BlackRock Investment Institute

Asia insights

Japan: starting to deliver

Our overweight to Japanese equities is our highest conviction investment view on a six- to 12-month horizon. We think clarity from the Bank of Japan (BOJ) last month that its interest rate hike was about normalizing policy - and not anxiety over inflation - diminishes tail risks and allows focus to return to a brightening fundamental backdrop. Focus reverts to micro developments such as earnings growth and shareholder-friendly corporate reforms that have fueled Japanese equities and remain key to sustaining the rally, in our view.

The Tokyo Stock Exchange (TSE) has spearheaded the charge to urge company managements to disclose plans that signal a commitment to better allocate capital and prioritize creating shareholder value.[1] In a landmark move, the TSE began disclosing a monthly list of companies that are planning to improve their capital management - a nudge to those that are trading below book value with no improvement plans. As of 15 March 2024, around half of Japanese corporates listed on the TSE Prime market comprising top-tier firms have either disclosed plans or declared that their plan to do so is under consideration. This list serves as a “positive” list, spotlighting companies in compliance or on the path to compliance, while subtly identifying those falling short.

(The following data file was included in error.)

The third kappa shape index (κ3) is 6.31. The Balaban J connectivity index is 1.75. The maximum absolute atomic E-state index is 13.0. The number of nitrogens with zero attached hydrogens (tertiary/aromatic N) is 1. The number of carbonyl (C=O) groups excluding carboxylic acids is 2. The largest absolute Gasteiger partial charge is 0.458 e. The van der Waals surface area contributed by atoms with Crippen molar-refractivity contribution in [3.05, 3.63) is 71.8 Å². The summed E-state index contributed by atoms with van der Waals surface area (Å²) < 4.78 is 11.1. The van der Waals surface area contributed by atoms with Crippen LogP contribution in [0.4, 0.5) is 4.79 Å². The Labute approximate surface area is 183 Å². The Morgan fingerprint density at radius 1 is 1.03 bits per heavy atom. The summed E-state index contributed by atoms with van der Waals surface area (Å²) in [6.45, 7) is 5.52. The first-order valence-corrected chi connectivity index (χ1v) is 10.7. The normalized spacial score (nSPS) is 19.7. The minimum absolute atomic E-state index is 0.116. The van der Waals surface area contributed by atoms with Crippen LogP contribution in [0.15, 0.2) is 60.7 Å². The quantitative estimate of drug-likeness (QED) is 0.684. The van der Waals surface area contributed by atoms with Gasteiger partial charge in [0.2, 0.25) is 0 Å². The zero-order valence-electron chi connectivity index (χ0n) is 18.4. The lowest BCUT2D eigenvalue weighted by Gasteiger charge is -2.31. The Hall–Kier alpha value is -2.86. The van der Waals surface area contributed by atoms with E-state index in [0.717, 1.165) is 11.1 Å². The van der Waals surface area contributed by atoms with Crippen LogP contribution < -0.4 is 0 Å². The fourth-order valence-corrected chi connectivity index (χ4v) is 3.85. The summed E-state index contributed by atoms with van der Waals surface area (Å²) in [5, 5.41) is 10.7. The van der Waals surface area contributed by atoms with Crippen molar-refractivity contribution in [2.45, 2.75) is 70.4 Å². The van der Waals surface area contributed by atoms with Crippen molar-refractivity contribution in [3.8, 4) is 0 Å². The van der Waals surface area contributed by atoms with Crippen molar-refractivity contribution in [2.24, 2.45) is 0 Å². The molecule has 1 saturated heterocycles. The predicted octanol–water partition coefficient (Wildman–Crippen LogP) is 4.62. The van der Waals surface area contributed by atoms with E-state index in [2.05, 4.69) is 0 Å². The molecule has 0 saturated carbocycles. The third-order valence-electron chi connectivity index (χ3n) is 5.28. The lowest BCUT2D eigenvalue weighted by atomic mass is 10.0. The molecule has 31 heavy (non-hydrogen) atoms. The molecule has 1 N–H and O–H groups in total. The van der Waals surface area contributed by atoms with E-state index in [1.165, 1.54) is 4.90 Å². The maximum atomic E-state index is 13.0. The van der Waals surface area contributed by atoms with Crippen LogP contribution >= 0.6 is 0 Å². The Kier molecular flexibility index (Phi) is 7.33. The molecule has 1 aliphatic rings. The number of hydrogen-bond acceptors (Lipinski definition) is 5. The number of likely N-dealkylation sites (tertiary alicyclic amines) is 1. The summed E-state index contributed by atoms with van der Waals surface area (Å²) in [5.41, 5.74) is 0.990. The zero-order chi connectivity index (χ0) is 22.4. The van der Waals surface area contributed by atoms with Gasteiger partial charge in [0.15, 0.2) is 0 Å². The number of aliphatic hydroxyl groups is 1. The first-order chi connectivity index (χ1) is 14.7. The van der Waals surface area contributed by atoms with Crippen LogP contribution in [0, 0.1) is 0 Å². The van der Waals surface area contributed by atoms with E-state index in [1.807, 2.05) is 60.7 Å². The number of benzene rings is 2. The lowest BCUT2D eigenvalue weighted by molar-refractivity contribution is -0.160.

Market response suggests investors are rewarding reform intent. Japan’s Topix is up more than 43% in yen terms since the start of 2023.[2] But under the surface, shares of companies that have disclosed plans to boost governance in line with Tokyo Stock Exchange guidelines have outperformed those that have not by more than sixteen percentage points over that period. See chart. Momentum behind corporate reforms is a key reason we went further overweight Japanese equities last month.